Newspaper work has given the opportunity to meet some amazing people. I've met daredevils who hike or bike -- even rode horses -- ridiculous distances. I've met volunteers who think nothing of contributing huge chunks of their time to thankless, but necessary tasks. I've met people who have been hurt or sick and still manage to do more with their lives than any five people like me. I've met a couple of dozen World War II veterans who have given me a glimpse of a very special kind of honor.
I was unexpectedly touched when I read about the passing of Forrest Strickler. I can't say I knew him well and it would be silly to say it was a surprise -- the man was 97 years old, but to me, he was a symbol of many other veterans. I took his picture at the Bella Vista Cemetery in December 2016 laying a wreath on the grave of a veteran. It was a cold morning and I knew that the man I saw through my viewfinder was well over 90, but he was out there all by himself that morning.
I had already taken his photo as a member of the Honor Guard, actually, he was the commander for a long time. The Honor Guard traveled all over the region for military funerals, but I saw them at Memorial Day observances. Their 21 gun salute has startled me more than once.
I interviewed Strickler in 2017 when he returned home from a trip to Europe, where he visited the sites where he had fought as a young man. He told me about the Battle of Bulge and this is how I wrote it in 2017: "The battle took place in the winter of 1944-45. It was a cold winter, Strickler remembers. He told his men to sleep with their spare socks under their arms so they would have dry socks to put on in the morning. When they changed their socks, he told them to look for black toes. If one of their toes was black, they were immediately sent to the medics ... Stickler told his men to watch for enemy soldiers inside their camp. There was no food on the German side, so German soldiers would find American uniforms and sneak into the mess tents. You could tell by the way they held their knife and fork or their cigarettes, which soldiers weren't Americans."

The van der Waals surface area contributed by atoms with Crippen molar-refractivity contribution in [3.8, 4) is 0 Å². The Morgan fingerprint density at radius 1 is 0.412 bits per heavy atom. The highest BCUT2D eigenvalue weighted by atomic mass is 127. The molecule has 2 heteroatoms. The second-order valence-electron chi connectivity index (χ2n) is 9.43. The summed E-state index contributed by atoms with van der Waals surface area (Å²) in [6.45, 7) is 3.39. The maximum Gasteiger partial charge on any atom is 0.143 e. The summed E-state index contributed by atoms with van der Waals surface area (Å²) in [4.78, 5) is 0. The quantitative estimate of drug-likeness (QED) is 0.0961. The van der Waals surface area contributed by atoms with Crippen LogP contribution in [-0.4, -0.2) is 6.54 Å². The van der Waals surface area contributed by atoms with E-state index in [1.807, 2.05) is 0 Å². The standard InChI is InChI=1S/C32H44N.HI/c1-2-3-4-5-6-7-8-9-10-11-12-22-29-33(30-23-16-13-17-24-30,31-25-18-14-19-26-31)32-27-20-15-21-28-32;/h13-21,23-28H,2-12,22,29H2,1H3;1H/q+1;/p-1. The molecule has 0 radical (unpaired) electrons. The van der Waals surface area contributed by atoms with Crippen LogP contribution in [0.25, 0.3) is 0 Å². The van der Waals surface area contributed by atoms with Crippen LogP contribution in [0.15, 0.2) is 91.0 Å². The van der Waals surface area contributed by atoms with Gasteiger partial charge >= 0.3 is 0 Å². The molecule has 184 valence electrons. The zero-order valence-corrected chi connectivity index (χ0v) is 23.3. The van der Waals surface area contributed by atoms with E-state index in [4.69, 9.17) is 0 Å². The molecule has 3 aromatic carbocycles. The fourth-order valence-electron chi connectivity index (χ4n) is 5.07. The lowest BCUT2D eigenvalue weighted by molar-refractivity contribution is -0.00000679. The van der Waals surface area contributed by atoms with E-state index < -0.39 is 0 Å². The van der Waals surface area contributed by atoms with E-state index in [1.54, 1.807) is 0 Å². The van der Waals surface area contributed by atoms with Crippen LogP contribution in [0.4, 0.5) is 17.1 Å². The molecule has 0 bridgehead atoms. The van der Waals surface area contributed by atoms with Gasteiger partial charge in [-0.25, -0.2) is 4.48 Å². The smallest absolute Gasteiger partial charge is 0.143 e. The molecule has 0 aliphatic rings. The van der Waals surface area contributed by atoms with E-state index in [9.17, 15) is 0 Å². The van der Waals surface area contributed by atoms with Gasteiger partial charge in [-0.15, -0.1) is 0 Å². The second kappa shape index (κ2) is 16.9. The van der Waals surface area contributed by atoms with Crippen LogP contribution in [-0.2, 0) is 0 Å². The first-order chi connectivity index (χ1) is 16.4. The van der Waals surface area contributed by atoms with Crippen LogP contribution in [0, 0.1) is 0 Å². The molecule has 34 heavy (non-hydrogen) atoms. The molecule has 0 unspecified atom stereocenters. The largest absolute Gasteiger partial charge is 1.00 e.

After the battle, he was reassigned and ended up with General Dwight D. Eisenhower during the talks at Potsdam when the allied leaders decided how to divide defeated Germany.
Like many of the World War II veterans I've met, Strickler had a career and a marriage when he returned to the states and became more active in veterans organizations as he got older. He lived in Bella Vista for 30 years and was a member of both the VFW Post and the American Legion Post.
Strickler was one of many World War II veterans I've interviewed in recent years. Every single time I meet a man who served in World War II, I think of my father.
My father was a veteran, too, who died very young, long before he had the chance to retire and become active in a veteran's group. I don't remember him ever talking about the war. Not once, but, of course, I was just a kid when he died. Years after his death, my mother told me he had been looking forward to a reunion of his Army unit, but he didn't live to see it.
It's hard for me to imagine a society where so many young men were willing to put their lives on the line for their country. It was actually a different veteran who gave me a simple explanation that rang true: Clifton Stolpe was one of five brothers who all served in World War II.
"We lived in a small town," he explained. "Every boy in the area was in the service." In fact, his uncle was head of the local draft board and signed them all up when it was time. All five brothers survived the war and returned to Iowa. Clifton Stolpe died in December 2018.
Then there was Andy Anderson who returned to the beach at Normandy for the 70th anniversary of D-Day in 2014 at 90 years old. Long after the war, he met and became friends with a German soldier who had also been part of the battle.
"I was doing what I was told. He was doing what he was told," Anderson said about his former foe. "We were kids fighting kids."
Anderson died in May 2018.
Just last month, I got to meet K.B. Smith and his wife Sue after they returned from the 75th-anniversary event for D-Day. Smith had needed his parents' permission to enlist at age 17 and he spent D-Day on a ship firing at the cliffs overlooking Omaha Beach.
It's been an honor to meet these veterans and many others who, matter-of-factly, saved the world from fascism when they were very young. They truly deserve the title of "The Greatest Generation."
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Lynn Atkins is a Weekly Vista reporter, an occasional columnist and a sporadic blogger. Opinions expressed are those of the author.
General News on 07/10/2019
Print Headline: Touched at the passing of Forrest Strickler